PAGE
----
Day 10
4:45. The alarm sounds. It’s still dark. We start moving slowly, our cramping legs remembering the long previous day, our eyes finding it hard to stay open. We hit the road as the sun rises. Driven by our exploits of the previous days and taking advantage of the coolness of the morning, we pedal like mad. A police car pulls alongside, waves at us from the window. Oh dear. They’re stopping us. They hand us a bag full of energy drinks and chocolate bars like a snickers based tour de France car. Perfect, it will save us a break. At 10:30 am, we’ve already ticked 95 kilometres, at an average of 22 kilometres/hour despite the occasional climbs. It is now very hot and fatigue is thick in the air. While we sweat heavily, Flo starts to lose hope. Too hot. Too hard. Too tired. After a quick swim in the Caspian, we try to get our motivation back. The last 40 kilometres will be the most challenging ones. 2pm. Baku. Here we are. Finding a hotel. Eating. Finding a box. Packing. Setting the alarm at 02.30. Sleeping. Finding a taxi. Arriving at the airport. Registering baggage. Big hugs. Teary good byes.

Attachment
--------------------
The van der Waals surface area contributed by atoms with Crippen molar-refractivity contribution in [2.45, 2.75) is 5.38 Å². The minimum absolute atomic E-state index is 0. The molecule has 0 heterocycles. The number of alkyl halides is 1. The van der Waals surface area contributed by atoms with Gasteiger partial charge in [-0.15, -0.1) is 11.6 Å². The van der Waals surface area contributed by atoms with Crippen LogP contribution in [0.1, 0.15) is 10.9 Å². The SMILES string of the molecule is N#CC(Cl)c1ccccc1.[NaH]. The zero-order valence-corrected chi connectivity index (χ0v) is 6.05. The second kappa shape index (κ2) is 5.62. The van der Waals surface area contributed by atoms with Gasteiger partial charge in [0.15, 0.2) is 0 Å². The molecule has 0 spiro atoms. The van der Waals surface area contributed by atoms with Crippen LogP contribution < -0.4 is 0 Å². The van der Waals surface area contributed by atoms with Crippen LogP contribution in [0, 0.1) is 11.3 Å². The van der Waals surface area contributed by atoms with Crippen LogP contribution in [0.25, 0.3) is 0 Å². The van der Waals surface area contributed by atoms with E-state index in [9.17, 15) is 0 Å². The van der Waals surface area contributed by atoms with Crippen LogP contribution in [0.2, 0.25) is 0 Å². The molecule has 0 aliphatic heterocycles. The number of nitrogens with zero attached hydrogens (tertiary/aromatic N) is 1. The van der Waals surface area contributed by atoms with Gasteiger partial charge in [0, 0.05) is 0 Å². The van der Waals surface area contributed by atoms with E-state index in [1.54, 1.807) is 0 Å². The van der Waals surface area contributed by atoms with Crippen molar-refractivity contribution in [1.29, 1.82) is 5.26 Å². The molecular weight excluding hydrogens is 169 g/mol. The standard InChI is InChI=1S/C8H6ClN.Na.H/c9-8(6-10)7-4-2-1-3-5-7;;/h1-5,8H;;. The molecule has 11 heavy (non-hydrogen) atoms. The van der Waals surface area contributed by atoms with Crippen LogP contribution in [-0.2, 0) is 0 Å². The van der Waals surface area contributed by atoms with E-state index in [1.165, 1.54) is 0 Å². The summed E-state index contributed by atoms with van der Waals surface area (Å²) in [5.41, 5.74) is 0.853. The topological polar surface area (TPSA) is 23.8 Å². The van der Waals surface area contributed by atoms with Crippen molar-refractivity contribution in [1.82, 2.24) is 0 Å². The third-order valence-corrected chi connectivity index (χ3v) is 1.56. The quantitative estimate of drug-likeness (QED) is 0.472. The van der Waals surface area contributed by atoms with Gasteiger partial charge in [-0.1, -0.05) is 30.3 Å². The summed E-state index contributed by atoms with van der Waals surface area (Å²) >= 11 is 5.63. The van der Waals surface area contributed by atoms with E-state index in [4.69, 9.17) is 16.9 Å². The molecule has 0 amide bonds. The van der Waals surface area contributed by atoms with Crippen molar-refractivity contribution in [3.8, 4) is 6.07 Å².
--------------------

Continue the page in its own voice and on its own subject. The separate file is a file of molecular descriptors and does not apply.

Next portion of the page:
Good luck Flo. You’re a champion. Ten days for you to overcome, accepting wrist and bum pain, badly set-up gears, worn brakes, taking roads that are not worthy of the name, never complaining, always smiling and happy to go. No need for training. No need for a competition bike. Motivation will always push us further than we can even imagine. It’s all in the mind.